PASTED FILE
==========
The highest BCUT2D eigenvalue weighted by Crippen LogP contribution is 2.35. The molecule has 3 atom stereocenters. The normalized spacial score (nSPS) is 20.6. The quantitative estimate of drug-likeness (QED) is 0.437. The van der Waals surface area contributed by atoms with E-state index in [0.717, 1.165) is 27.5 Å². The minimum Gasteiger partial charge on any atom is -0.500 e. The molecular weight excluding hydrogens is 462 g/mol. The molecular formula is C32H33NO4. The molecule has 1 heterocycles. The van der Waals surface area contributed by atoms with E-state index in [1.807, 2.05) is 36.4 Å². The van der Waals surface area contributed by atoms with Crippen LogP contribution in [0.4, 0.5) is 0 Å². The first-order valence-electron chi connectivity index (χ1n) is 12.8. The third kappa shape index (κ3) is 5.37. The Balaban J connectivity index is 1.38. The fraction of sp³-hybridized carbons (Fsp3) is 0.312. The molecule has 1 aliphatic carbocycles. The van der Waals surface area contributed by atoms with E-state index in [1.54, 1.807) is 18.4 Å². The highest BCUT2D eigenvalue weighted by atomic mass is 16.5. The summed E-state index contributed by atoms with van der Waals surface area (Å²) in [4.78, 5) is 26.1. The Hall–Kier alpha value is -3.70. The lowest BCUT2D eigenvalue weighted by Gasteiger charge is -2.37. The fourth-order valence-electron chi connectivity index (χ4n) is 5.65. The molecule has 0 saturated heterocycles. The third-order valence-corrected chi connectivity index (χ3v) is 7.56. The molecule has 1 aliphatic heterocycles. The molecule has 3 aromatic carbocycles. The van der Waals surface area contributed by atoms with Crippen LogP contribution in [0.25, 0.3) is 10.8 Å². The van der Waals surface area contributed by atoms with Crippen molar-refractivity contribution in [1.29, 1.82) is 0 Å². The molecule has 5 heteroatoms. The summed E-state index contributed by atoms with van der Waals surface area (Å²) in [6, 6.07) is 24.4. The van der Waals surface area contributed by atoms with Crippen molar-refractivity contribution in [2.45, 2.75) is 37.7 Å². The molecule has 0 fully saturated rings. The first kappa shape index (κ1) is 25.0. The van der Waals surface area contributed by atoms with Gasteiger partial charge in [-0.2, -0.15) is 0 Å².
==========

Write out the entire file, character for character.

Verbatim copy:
The highest BCUT2D eigenvalue weighted by Crippen LogP contribution is 2.35. The molecule has 3 atom stereocenters. The normalized spacial score (nSPS) is 20.6. The quantitative estimate of drug-likeness (QED) is 0.437. The van der Waals surface area contributed by atoms with E-state index in [0.717, 1.165) is 27.5 Å². The minimum Gasteiger partial charge on any atom is -0.500 e. The molecular weight excluding hydrogens is 462 g/mol. The molecular formula is C32H33NO4. The molecule has 1 heterocycles. The van der Waals surface area contributed by atoms with E-state index in [1.807, 2.05) is 36.4 Å². The van der Waals surface area contributed by atoms with Crippen LogP contribution in [0.4, 0.5) is 0 Å². The first-order valence-electron chi connectivity index (χ1n) is 12.8. The third kappa shape index (κ3) is 5.37. The Balaban J connectivity index is 1.38. The fraction of sp³-hybridized carbons (Fsp3) is 0.312. The molecule has 1 aliphatic carbocycles. The van der Waals surface area contributed by atoms with E-state index in [1.54, 1.807) is 18.4 Å². The highest BCUT2D eigenvalue weighted by atomic mass is 16.5. The summed E-state index contributed by atoms with van der Waals surface area (Å²) in [4.78, 5) is 26.1. The Hall–Kier alpha value is -3.70. The lowest BCUT2D eigenvalue weighted by Gasteiger charge is -2.37. The fourth-order valence-electron chi connectivity index (χ4n) is 5.65. The molecule has 0 saturated heterocycles. The third-order valence-corrected chi connectivity index (χ3v) is 7.56. The molecule has 1 aliphatic heterocycles. The molecule has 3 aromatic carbocycles. The van der Waals surface area contributed by atoms with Crippen LogP contribution in [0.25, 0.3) is 10.8 Å². The van der Waals surface area contributed by atoms with Crippen molar-refractivity contribution in [1.29, 1.82) is 0 Å². The molecule has 5 heteroatoms. The summed E-state index contributed by atoms with van der Waals surface area (Å²) in [6, 6.07) is 24.4. The van der Waals surface area contributed by atoms with Crippen molar-refractivity contribution in [2.45, 2.75) is 37.7 Å². The molecule has 0 fully saturated rings. The first kappa shape index (κ1) is 25.0. The van der Waals surface area contributed by atoms with Gasteiger partial charge in [-0.2, -0.15) is 0 Å².